Let’s dive deep into each of these diseases. 

Powdery Mildew 


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Powdery mildew is a fungal disease that affects many plants, Shamrock being no exception. You will easily identify powdery mildew by the layer of spots it forms on top of your Shamrock leaves.

The powdery spots are circular and white. Apart from appearing in leaves, they also appear in the plant’s stems, flowers, and fruit.

A clear symptom of powdery mildew infection in Shamrock is its leaves turning yellow and drying out. Young stems of Shamrock are more susceptible to the infection.

In severe infection, the entire leaves get coated with fungi. The disease is best controlled by treating your plant with a fungicide.

Other treatment methods include spraying neem water on the plant. 

Rust Disease


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Rust is the other fungal disease you want to check out. The condition forms flecks on Shamrock’s leaves and exhibits white powdery fungus on the leaves and buds; under severe infections, the white spots spread to most parts of the plant.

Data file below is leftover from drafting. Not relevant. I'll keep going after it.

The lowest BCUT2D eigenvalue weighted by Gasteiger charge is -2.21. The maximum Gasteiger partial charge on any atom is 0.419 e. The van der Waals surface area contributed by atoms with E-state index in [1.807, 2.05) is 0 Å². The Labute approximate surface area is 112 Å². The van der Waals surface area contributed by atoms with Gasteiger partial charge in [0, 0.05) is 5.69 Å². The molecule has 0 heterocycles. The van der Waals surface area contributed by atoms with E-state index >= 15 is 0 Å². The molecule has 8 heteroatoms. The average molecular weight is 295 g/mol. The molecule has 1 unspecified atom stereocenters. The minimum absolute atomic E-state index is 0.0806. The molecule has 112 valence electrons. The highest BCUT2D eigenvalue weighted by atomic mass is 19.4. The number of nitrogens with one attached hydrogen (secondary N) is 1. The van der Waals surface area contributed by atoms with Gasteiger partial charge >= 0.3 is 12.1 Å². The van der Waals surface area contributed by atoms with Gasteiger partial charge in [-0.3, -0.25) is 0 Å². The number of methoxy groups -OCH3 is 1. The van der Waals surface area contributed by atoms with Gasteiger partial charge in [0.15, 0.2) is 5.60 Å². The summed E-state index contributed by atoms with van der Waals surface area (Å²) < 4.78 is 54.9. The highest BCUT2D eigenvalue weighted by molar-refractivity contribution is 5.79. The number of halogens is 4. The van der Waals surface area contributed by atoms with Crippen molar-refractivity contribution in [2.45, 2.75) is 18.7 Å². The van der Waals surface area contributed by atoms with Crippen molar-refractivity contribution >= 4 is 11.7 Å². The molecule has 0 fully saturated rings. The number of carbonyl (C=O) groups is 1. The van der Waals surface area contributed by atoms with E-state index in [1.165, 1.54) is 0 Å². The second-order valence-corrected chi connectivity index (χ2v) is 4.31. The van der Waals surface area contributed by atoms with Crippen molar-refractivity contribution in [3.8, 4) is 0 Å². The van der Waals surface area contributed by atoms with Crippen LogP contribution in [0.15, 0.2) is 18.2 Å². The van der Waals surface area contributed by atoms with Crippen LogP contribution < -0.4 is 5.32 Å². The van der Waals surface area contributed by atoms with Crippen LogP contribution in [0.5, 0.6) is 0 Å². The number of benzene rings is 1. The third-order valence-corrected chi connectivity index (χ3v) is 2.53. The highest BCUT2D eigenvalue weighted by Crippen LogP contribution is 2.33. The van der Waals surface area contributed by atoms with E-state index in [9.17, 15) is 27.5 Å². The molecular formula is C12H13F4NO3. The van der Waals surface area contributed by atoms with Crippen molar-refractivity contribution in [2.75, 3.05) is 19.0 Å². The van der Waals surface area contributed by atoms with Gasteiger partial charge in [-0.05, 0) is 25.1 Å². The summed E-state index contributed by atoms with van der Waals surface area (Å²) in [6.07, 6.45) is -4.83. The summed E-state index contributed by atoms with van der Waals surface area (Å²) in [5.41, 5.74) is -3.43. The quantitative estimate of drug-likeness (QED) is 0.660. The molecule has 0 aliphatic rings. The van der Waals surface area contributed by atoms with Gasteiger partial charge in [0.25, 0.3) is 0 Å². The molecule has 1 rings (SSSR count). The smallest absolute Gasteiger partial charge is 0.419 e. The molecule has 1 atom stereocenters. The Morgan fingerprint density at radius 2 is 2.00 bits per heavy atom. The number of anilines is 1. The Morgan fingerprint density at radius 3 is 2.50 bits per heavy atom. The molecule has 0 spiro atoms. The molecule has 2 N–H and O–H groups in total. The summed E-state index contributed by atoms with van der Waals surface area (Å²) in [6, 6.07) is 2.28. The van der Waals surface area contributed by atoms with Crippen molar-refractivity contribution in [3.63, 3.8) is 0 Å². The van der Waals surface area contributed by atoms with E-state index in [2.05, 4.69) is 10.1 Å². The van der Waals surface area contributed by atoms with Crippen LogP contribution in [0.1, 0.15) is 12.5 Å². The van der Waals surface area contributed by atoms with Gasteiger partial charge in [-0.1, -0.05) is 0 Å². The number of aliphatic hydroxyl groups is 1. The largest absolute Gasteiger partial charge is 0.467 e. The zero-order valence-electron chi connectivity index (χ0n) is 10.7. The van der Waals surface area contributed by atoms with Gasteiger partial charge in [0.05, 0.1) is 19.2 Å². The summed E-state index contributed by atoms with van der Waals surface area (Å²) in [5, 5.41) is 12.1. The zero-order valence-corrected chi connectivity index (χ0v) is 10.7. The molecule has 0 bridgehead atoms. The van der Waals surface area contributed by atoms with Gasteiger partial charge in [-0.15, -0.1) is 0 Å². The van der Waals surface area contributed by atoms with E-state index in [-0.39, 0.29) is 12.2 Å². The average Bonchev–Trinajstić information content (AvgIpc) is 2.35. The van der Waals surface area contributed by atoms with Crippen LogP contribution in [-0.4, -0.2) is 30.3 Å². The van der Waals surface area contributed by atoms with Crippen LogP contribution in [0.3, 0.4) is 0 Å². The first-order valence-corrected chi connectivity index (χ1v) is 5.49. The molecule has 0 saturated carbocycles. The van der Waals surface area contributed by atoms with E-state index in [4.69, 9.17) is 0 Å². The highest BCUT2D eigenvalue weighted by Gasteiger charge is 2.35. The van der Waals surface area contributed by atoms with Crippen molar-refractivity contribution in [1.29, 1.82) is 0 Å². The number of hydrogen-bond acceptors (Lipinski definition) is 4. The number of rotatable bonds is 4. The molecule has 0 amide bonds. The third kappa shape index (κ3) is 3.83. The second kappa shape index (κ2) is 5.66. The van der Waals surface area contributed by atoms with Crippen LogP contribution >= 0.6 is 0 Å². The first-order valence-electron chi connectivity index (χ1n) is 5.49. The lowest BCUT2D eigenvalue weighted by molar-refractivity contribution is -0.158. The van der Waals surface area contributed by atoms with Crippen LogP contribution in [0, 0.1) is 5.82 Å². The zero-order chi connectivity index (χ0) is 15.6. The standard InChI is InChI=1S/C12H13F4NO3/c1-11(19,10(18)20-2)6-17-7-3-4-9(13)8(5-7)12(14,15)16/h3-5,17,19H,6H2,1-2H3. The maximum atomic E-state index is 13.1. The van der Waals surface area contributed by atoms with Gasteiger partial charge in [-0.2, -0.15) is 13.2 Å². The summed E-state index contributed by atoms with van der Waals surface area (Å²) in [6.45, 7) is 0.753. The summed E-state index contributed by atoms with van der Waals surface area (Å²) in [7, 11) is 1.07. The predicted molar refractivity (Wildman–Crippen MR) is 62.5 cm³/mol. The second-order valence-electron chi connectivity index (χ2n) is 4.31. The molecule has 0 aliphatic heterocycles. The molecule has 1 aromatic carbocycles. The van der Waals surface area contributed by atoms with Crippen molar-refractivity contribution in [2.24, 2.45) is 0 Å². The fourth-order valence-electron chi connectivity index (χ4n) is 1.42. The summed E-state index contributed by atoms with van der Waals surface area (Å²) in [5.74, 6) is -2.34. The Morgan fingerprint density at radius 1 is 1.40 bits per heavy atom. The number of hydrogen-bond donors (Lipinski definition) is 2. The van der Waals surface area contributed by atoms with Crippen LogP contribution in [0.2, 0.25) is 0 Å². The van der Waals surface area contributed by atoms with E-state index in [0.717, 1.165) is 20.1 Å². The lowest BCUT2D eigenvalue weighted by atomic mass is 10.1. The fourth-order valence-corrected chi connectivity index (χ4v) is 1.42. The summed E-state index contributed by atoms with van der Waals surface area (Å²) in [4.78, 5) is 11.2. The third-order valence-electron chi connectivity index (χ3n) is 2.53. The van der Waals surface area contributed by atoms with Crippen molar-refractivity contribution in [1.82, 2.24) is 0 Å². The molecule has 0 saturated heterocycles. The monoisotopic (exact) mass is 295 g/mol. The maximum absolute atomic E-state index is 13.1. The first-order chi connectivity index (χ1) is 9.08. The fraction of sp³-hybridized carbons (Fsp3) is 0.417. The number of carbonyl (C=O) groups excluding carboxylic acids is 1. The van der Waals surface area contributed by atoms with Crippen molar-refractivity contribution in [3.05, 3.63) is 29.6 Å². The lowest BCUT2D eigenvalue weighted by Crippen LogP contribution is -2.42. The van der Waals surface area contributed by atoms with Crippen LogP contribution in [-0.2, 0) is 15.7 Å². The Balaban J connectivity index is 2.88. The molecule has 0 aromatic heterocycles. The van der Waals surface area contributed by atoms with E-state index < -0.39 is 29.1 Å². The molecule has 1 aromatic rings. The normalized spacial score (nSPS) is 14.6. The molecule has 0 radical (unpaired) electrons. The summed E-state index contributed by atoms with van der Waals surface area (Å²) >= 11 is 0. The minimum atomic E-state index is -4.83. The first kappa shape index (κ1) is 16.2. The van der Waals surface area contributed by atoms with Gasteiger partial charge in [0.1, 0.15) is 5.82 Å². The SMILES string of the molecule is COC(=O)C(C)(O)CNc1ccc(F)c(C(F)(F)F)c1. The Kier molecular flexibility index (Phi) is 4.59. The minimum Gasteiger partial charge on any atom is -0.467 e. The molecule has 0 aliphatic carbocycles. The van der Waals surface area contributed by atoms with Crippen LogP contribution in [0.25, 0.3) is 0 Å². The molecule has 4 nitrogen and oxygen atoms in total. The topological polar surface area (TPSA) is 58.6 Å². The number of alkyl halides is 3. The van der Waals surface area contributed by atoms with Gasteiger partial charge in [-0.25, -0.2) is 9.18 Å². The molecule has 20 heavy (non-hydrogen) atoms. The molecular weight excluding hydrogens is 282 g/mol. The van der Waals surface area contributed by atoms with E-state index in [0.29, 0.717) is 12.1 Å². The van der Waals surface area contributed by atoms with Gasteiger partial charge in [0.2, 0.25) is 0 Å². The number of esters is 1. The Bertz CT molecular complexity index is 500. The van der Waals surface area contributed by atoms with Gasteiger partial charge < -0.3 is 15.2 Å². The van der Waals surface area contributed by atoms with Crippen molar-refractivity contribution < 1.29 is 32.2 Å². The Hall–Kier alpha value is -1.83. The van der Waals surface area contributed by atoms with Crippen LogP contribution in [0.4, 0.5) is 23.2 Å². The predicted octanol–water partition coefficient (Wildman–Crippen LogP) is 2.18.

The best treatment is the application of fungicides. However, the majority of the infections are always mild and require no treatment.

You can also uproot the plant and discard it in case of severe infection to protect other plants.

Pests That Look Like White Spots On Shamrock Leaves

While it’s true that purple Shamrock is more susceptible to fungal diseases because of its growing conditions, gardeners have also cited the presence of pests in their Shamrock plants that give the appearance of white spots on leaves.

Here is a list of common shamrock pests.